How to Change Guitar Strings


Guitar String Changing Tools

Changing strings can be a quick and easy with these tools:

  • String winder tool
  • Wire cutters
  • Polish cloth
  • Allen wrench (for locking nuts and bridges)

Tools for changing guitar strings

The string winder tool is the primary string changing tool. Most tuning heads turn with a 1 to 1/4 ratio. This means every time you turn the flat knob one complete revolution, the peg the string is threaded through makes one quarter of a revolution. If you need to turn the string peg 5 times you must turn the flat knob twenty times. The string winder allows you to make those twenty turns quick and easy. Just slip it on and start turning.

The polish cloth should be a lint free, scratch free cloth similar to those used for cleaning computer monitors or car finishes. Cleaning your guitar while you have the strings off is a great idea. There are lots of cleaners, waxes, and polishes on the market you can use. Be sure to wipe off the frets, paying special attention to the little crevice where the fret touches the wood on the fingerboard. This is where a lot of grime accumulates. Oils and salts from sweat can be corrosive so be sure to clean your guitar each time you change strings.

If you have a locking bridge and nut you will need an Allen wrench to unlock them. Floyd Rose® style bridges anchor the strings by tiny vise mechanisms, one for each string. An Allen wrench is used to adjust the tension of each the vise.

The wire cutters are used for trimming the guitar strings once they are in place and in-tune.

Changing Guitar Strings Step-by-step

Step One - Remove the old strings. Some people say remove and replace each string one by one but I can't see how you could possible clean your neck with only one string at a time removed. I've always taken all the strings off on both electrics and acoustics and never had a problem with neck warping or some other defect.

Step Two - After all of the strings are removed clean your instrument thoroughly. Wipe off the neck being sure to get the grit from around the frets. Wipe off the body paying special attention around the knobs and other places oil from your hands might accumulate.

Step Three - Now for putting on the new strings. Start with the bridge. Strings are threaded through standard bridges like threading a needle. Generally, the strings are pulled from behind the bridge but guitars with simple tremolos may pull the strings through from the back of the guitar. For Floyd Rose® style bridges, the strings will need to be secured by the tiny vises.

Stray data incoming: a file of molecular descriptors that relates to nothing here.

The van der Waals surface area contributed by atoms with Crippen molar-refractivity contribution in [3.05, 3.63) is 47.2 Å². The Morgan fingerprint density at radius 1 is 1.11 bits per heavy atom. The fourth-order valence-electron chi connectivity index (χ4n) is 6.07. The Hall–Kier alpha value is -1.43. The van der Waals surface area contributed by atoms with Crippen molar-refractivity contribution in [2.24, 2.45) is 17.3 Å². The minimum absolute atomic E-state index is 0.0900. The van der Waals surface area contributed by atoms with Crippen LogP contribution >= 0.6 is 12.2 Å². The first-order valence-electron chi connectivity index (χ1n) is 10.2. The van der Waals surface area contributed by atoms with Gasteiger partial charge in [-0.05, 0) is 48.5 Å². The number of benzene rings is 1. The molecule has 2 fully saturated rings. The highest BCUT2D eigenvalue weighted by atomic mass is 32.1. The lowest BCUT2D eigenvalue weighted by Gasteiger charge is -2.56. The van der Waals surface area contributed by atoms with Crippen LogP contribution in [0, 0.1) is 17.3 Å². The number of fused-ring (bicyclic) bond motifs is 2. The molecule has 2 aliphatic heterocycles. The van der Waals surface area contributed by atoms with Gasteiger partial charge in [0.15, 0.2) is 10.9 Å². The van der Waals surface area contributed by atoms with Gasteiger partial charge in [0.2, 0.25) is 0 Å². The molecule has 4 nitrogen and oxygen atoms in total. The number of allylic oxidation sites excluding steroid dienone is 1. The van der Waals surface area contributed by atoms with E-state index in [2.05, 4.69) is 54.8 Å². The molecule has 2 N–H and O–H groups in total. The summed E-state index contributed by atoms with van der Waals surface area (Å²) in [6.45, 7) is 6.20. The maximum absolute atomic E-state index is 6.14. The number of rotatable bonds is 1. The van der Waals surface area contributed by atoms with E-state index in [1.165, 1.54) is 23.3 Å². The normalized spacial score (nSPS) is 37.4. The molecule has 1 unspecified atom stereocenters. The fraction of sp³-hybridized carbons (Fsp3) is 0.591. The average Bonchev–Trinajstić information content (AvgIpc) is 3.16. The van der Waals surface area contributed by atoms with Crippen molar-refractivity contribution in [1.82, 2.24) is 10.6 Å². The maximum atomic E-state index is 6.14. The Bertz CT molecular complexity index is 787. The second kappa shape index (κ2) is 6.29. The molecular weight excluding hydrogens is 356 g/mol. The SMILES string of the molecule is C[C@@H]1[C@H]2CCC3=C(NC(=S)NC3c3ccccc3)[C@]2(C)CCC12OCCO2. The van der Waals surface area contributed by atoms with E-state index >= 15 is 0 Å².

Save time by putting all the strings on the bridge then moving on to the headstock. Be sure to put the strings on in the correct order starting with the thicker wound string at the top and each string getting thinner as you move down. To be sure, string sets are numbered as well as lettered, the larger the number the higher the position of the string. With letters the strings are E A D G B E with the wound E going at the top (6th string).

Once all the strings are in place at the bridge and you are sure they are in the correct order it's time to attach the strings to the machine heads. The rule of thumb is: the string is threaded from the opposite direction of the flat knob. See the image.

Threading a guitar string

Pull the strings through the peg but leave a little slack. Do not try to put the strings on tight or you may not be able to get them to stay in tune. You should leave enough slack to pull the string out from the fret board about two or three inches. Now the string needs to be kinked in the peg as described below. You should set, kink, and wind each string one at a time. You can tune the guitar once all the strings are wound.

It's important to get the kinks right so the strings will not slip while the guitar is played. After sliding the string through the hole in the peg and leaving some slack, use the edges of the peg hole to make a kink (bend) in the string on the outside of the peg and away from the neck. Then make another kink on the inside of the peg towards the neck. See the image.

String kinks